Even if Butler could describe his creative process, he probably wouldn’t—that’s not his ethos. He shows glints of light on the broken glass of his fractured storytelling, and the listerner can extrapolate meaning. Butler’s job isn’t to provide answers, it’s to ask questions. 

w/ Dumb Luck, Ruddy CarpelThe Urban Lounge, 241 S. 500 EastMonday, Sept. 10, 9 p.m.$

video & tune: flying lotus "until the quiet comes"

directed by the mysterious kahlil joseph, who also did two videos for shabazz palaces. i see why ish and this man get along: both have a non-linear, impressionistic or collage approach to their respective artforms. the interview above gives a fascinating point of view from ish that this is how life is actually perceived. i would add that that's how we 'should' be experiencing life but the modern world has many of us filing away all the fresh gleaming experiences and perceptions of our days into 'dusty categories' so we are no longer 'alive' to the present moment, and are living these shadow lives in our minds. i've found that reconnecting with my creativity has meant recognising this fact and using cunning (rather than willpower) to turn the situation around. anyway! here it is:

Thursday, August 9, 2012

some good writing on shabazz:

apologies for the lack of updates, ishmaelites.

Sunday, July 8, 2012

tune: hemisphere ~ paradis

(2012, beats in space records) one of the best music videos i've seen since "are you... can you... were you... (felt)"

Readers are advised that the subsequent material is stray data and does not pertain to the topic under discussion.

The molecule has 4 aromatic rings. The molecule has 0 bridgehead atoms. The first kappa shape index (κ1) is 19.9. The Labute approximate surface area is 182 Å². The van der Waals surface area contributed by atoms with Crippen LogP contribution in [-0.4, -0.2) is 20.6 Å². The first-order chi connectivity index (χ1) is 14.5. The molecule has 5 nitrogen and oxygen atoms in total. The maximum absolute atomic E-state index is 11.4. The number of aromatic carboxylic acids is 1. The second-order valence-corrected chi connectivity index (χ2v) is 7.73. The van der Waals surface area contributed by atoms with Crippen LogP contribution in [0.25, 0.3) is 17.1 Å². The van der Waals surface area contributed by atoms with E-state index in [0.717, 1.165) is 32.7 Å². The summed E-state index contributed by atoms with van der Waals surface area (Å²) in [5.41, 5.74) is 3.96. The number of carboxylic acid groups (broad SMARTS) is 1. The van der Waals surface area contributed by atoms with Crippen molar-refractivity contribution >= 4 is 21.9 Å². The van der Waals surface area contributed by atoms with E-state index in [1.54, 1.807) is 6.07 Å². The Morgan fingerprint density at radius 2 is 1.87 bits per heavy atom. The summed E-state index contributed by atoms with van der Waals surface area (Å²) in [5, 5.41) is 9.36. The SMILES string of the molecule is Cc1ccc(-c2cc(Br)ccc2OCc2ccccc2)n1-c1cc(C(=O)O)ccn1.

Music & Water: Ish interviews Quincy !

Read in its proper home ">here on the City Arts magazine's website. A city that has a free arts magazine of this caliber is somewhere I am going to live in one day...

Music and Water
June 25, 2012 | by City Arts Staff

At Garfield High School in the Central District, there’s an auditorium named after Quincy Jones—composer, producer, 27-time Grammy winner, class of 1948. Ishmael Butler played his first-ever gig there before graduating in ’87 and now leads Shabazz Palaces, the most vital musical project in Seattle today.

Quincy reminds me of Seattle. A lot of cats from Seattle, when I see them around the world, they have this centrifugal force. Especially Garfield people, people from the Central. In my grandparents’ generation, most people who ended up in this corner were daring people who went out on a limb, who heard about a place and went there because it had the appeal of the frontier. The product of that is visionary, imaginative, personable, familiar people who are explorers at heart.

Quincy’s very uncle-ish. He’s gonna shoot straight with you. Call bullshit on you. But it’s all from a very loving and caring and selfless point of view. He sees family as something important. There’s a musical family, a cultural family, a family of race, a family of people concerned with the same thing. Then he talks to you like that. Because he cares. About you, your well-being, what you know, what you believe, what’s true. That’s rare in this increasingly individualistic society.

He’s a creative and mathematical thinker, a composer. He knows whether to have two or three trombones versus many trumpets and saxes. What the parts are gonna be and who’s gonna play when. This is how his mind works. Who can think like that at 80 years old? You’re putting together 40, 60 years in one sentence and it makes sense? C’mon. He’s a super human.